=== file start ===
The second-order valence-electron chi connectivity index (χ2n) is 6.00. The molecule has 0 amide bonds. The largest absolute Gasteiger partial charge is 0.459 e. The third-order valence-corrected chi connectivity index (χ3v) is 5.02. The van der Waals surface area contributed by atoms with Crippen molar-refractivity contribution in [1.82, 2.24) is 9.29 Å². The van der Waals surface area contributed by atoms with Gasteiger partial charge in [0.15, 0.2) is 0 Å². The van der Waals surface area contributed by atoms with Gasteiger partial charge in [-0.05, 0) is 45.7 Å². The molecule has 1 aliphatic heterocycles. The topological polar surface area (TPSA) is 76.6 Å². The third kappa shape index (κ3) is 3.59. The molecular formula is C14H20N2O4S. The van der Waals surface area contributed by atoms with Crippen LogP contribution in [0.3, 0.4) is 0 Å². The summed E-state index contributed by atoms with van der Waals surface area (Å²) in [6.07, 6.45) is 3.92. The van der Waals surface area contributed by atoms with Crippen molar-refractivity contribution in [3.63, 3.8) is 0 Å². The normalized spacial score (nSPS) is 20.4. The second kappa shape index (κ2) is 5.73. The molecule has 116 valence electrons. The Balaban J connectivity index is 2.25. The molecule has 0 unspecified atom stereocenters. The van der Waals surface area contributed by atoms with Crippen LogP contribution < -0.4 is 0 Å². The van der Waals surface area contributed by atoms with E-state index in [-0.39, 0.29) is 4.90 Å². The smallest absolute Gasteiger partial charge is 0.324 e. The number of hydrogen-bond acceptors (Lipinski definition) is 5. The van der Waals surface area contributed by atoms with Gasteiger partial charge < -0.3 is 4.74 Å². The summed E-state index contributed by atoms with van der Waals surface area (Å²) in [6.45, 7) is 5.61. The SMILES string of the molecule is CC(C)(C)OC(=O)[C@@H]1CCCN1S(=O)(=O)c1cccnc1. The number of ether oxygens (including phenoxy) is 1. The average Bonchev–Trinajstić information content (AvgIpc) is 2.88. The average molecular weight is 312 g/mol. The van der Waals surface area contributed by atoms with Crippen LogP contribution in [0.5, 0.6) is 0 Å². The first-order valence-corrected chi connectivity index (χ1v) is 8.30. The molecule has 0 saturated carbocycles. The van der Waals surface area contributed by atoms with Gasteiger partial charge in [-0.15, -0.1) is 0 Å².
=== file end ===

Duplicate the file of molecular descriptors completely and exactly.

The second-order valence-electron chi connectivity index (χ2n) is 6.00. The molecule has 0 amide bonds. The largest absolute Gasteiger partial charge is 0.459 e. The third-order valence-corrected chi connectivity index (χ3v) is 5.02. The van der Waals surface area contributed by atoms with Crippen molar-refractivity contribution in [1.82, 2.24) is 9.29 Å². The van der Waals surface area contributed by atoms with Gasteiger partial charge in [0.15, 0.2) is 0 Å². The van der Waals surface area contributed by atoms with Gasteiger partial charge in [-0.05, 0) is 45.7 Å². The molecule has 1 aliphatic heterocycles. The topological polar surface area (TPSA) is 76.6 Å². The third kappa shape index (κ3) is 3.59. The molecular formula is C14H20N2O4S. The van der Waals surface area contributed by atoms with Crippen LogP contribution in [0.3, 0.4) is 0 Å². The summed E-state index contributed by atoms with van der Waals surface area (Å²) in [6.07, 6.45) is 3.92. The van der Waals surface area contributed by atoms with Crippen molar-refractivity contribution in [3.63, 3.8) is 0 Å². The normalized spacial score (nSPS) is 20.4. The second kappa shape index (κ2) is 5.73. The molecule has 116 valence electrons. The Balaban J connectivity index is 2.25. The molecule has 0 unspecified atom stereocenters. The van der Waals surface area contributed by atoms with Crippen LogP contribution < -0.4 is 0 Å². The van der Waals surface area contributed by atoms with E-state index in [-0.39, 0.29) is 4.90 Å². The smallest absolute Gasteiger partial charge is 0.324 e. The number of hydrogen-bond acceptors (Lipinski definition) is 5. The van der Waals surface area contributed by atoms with Gasteiger partial charge < -0.3 is 4.74 Å². The summed E-state index contributed by atoms with van der Waals surface area (Å²) in [6.45, 7) is 5.61. The SMILES string of the molecule is CC(C)(C)OC(=O)[C@@H]1CCCN1S(=O)(=O)c1cccnc1. The number of ether oxygens (including phenoxy) is 1. The average Bonchev–Trinajstić information content (AvgIpc) is 2.88. The average molecular weight is 312 g/mol. The van der Waals surface area contributed by atoms with Crippen LogP contribution in [0.5, 0.6) is 0 Å². The first-order valence-corrected chi connectivity index (χ1v) is 8.30. The molecule has 0 saturated carbocycles. The van der Waals surface area contributed by atoms with Gasteiger partial charge in [-0.15, -0.1) is 0 Å².